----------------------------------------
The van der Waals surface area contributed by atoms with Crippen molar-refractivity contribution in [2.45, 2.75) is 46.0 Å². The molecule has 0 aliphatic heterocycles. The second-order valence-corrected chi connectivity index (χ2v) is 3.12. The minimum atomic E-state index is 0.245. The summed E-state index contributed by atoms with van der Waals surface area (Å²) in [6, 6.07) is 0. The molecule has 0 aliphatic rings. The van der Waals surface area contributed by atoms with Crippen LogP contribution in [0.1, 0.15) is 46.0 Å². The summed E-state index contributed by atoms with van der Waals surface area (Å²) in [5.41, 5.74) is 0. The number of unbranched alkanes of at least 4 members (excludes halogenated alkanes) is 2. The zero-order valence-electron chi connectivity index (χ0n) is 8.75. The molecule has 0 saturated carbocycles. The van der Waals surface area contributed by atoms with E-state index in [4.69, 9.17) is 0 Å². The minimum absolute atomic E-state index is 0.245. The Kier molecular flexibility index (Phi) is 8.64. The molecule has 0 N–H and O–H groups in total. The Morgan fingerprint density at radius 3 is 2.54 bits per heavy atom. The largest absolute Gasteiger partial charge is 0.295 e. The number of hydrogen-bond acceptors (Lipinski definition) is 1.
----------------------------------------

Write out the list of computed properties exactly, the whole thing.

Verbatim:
The van der Waals surface area contributed by atoms with Crippen molar-refractivity contribution in [2.45, 2.75) is 46.0 Å². The molecule has 0 aliphatic heterocycles. The second-order valence-corrected chi connectivity index (χ2v) is 3.12. The minimum atomic E-state index is 0.245. The summed E-state index contributed by atoms with van der Waals surface area (Å²) in [6, 6.07) is 0. The molecule has 0 aliphatic rings. The van der Waals surface area contributed by atoms with Crippen LogP contribution in [0.1, 0.15) is 46.0 Å². The summed E-state index contributed by atoms with van der Waals surface area (Å²) in [5.41, 5.74) is 0. The number of unbranched alkanes of at least 4 members (excludes halogenated alkanes) is 2. The zero-order valence-electron chi connectivity index (χ0n) is 8.75. The molecule has 0 saturated carbocycles. The van der Waals surface area contributed by atoms with E-state index in [4.69, 9.17) is 0 Å². The minimum absolute atomic E-state index is 0.245. The Kier molecular flexibility index (Phi) is 8.64. The molecule has 0 N–H and O–H groups in total. The Morgan fingerprint density at radius 3 is 2.54 bits per heavy atom. The largest absolute Gasteiger partial charge is 0.295 e. The number of hydrogen-bond acceptors (Lipinski definition) is 1.